Firstly, RNAi studies by others [20], [21] and our experiments (Figures 6 and 7) demonstrated that Shoc2 has significant role in EGF-induced ERK1/2 activation only when mammalian cultured cells, such as HeLa, HEK293 and Cos1, are stimulated with low, physiological concentrations of EGF (<1 ng/ml). Overexpression of wild-type or mutant Shoc2 increased the constitutive ERK1/2 activity, whereas the EGF-induced ERK1/2 activity was not changed [22]. This effect was observed in Neuro2A but not in HEK293 and Cos1 cells. Secondly, genetic analysis of vulval development in C. elegans demonstrated that SOC-2 (S2G) expression did not rescue SOC-2 mutation (soc-2, ku167). However, it is unclear whether the perturbed development in the presence of S2G mutation is the result of increased RAF activation in the vulva [22]. The effects of the S2G mutant may, therefore, be additionally attributed to mechanisms unrelated to the ERK activation pathway [22]. It should also be pointed out that not all mutations associated with the Noonan syndrome and clinically related disorders have a gain-of-function effect, and in particular, Noonan-like syndrome patients with Shoc2 (S2G) mutations manifest defects consistent with the reduced cell proliferation [37]. Thirdly, another level of complexity that can explain cell-dependent differences in the contribution of Shoc2 in ERK regulation is the existence of multiple forms of RAF that are activated and regulated by different and complex mechanisms. As an example, inhibition of the constitutively-active mutant of B-RAF by vemurafenib may lead to the compensatory up-regulation of signaling pathways leading to activation of c-RAF [38]. Interestingly, targeting of another signaling protein MEK2 to late endosomes required A-RAF and c-RAF activity but was not supported by constitutively-active B-RAF [33]. Finally, discrepancies in the data can be related to the differences in the experimental design. Our experimental model (Cos-LV1 cells) is reminiscent of the Noonan-like syndrome because Shoc2-S2G mutant was expressed in these cells in the absence of wild type Shoc2 (Figures 6 and 7). In experiments with Neuro2A cells, the S2G mutant was expressed in the presence of endogenous Shoc2 [22].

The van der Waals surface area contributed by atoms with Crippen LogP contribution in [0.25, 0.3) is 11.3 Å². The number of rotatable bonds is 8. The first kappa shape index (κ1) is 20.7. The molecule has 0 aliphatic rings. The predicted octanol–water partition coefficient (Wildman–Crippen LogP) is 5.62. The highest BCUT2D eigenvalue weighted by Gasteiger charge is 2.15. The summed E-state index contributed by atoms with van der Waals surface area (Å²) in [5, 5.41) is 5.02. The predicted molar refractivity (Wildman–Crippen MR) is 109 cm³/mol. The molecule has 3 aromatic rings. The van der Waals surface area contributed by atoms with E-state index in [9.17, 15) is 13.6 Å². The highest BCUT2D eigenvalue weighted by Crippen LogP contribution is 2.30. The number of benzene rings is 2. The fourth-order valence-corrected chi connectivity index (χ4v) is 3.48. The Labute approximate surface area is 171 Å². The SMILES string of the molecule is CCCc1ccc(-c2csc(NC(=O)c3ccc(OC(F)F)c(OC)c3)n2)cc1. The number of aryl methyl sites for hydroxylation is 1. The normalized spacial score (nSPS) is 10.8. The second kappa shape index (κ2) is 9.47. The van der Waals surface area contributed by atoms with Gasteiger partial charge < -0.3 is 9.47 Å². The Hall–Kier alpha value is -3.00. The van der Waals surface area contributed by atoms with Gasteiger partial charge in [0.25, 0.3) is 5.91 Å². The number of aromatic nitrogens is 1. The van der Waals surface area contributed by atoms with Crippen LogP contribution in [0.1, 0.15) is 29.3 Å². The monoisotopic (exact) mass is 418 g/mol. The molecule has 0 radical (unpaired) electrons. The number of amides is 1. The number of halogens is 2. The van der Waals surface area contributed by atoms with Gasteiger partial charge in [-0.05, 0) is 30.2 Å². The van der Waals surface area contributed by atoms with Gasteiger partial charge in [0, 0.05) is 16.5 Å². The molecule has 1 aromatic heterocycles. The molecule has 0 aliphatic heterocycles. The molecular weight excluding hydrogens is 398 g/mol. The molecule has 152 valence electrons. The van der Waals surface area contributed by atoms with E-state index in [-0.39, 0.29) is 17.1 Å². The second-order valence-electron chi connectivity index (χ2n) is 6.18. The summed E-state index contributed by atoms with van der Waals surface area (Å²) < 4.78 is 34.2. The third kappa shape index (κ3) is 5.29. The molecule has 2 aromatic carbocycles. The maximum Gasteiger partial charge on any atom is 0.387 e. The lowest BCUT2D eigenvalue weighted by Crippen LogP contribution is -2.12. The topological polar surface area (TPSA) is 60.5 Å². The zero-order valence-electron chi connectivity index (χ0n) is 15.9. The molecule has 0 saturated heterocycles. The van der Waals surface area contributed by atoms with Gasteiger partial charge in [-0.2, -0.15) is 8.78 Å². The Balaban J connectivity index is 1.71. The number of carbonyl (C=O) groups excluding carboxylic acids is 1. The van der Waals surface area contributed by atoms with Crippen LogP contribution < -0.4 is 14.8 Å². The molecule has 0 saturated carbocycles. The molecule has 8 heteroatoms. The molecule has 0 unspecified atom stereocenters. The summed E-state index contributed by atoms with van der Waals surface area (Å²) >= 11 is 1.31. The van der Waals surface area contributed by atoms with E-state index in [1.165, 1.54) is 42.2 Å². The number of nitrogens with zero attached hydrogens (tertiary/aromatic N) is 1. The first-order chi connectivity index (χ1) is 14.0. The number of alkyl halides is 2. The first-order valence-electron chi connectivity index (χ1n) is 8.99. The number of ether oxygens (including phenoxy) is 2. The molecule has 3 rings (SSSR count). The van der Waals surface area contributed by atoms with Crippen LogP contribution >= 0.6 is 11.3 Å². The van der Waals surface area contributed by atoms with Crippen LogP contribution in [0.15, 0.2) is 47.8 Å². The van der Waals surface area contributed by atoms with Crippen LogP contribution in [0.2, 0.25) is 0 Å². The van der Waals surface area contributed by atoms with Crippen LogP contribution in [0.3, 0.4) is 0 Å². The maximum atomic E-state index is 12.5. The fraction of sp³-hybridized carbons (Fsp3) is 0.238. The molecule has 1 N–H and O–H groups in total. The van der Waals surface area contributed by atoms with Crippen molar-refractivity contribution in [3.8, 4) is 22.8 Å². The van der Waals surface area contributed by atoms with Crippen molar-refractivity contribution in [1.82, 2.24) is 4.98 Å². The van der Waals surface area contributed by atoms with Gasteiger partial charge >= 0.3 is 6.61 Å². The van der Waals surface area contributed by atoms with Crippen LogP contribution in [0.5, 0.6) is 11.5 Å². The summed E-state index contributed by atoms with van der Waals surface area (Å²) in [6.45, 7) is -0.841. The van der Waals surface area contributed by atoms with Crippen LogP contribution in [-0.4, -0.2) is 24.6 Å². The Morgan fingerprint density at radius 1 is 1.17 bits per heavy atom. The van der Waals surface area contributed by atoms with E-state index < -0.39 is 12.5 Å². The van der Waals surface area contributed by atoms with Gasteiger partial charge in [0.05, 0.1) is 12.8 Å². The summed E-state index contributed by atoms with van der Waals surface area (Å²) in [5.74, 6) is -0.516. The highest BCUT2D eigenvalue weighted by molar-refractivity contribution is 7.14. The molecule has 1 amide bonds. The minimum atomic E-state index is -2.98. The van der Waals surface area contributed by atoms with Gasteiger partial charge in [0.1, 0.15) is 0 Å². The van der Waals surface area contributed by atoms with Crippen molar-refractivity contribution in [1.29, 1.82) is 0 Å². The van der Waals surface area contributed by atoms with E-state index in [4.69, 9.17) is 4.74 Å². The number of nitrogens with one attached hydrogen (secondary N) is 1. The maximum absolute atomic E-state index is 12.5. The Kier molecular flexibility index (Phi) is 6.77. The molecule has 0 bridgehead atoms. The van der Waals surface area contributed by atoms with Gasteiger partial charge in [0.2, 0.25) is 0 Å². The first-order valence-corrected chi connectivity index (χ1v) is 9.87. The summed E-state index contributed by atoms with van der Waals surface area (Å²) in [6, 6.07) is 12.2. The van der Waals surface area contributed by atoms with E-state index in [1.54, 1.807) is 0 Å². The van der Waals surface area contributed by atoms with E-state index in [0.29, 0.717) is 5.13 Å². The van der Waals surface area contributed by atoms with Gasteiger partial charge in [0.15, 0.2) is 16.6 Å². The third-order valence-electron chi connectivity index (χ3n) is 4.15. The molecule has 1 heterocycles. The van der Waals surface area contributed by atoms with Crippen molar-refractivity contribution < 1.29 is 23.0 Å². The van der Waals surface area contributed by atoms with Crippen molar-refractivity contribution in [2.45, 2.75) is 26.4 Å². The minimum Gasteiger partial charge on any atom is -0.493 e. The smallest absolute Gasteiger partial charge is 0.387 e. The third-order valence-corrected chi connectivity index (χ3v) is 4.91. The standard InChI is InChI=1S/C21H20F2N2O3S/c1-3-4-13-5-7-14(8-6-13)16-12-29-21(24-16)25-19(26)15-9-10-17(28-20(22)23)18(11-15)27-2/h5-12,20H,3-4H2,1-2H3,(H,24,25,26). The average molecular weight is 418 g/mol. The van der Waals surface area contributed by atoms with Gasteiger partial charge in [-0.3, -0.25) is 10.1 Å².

While further experimentation is necessary to reconcile all the data described above, a hypothetic model of spatial regulation of Shoc2 function and the effects of S2G mutation can be proposed whereby Shoc2 is important for signaling from EGFR to ERK1/2 if rate-limiting interactions of participating signaling components are not saturated (low EGF concentrations). Under these conditions mis-targeting of Shoc2 due to the S2G mutation eliminates cytosolic and late-endosomal pools of Shoc2, and results in dramatic inhibition of ERK activation. Therefore, either cytosolic or late-endosomal, or both of these pools of Shoc2 are necessary for ensuring an effective signal transduction from activated EGFR to ERK. More specifically, we hypothesize that a pool of Shoc2 that is targeted to Rab7-positive endosomes is important for EGF-dependent ERK1/2 activation because this endosomal targeting occurs in an EGF and Ras-dependent manner. In contrast, the cytosolic Shoc2 pool is decreased upon EGF treatment.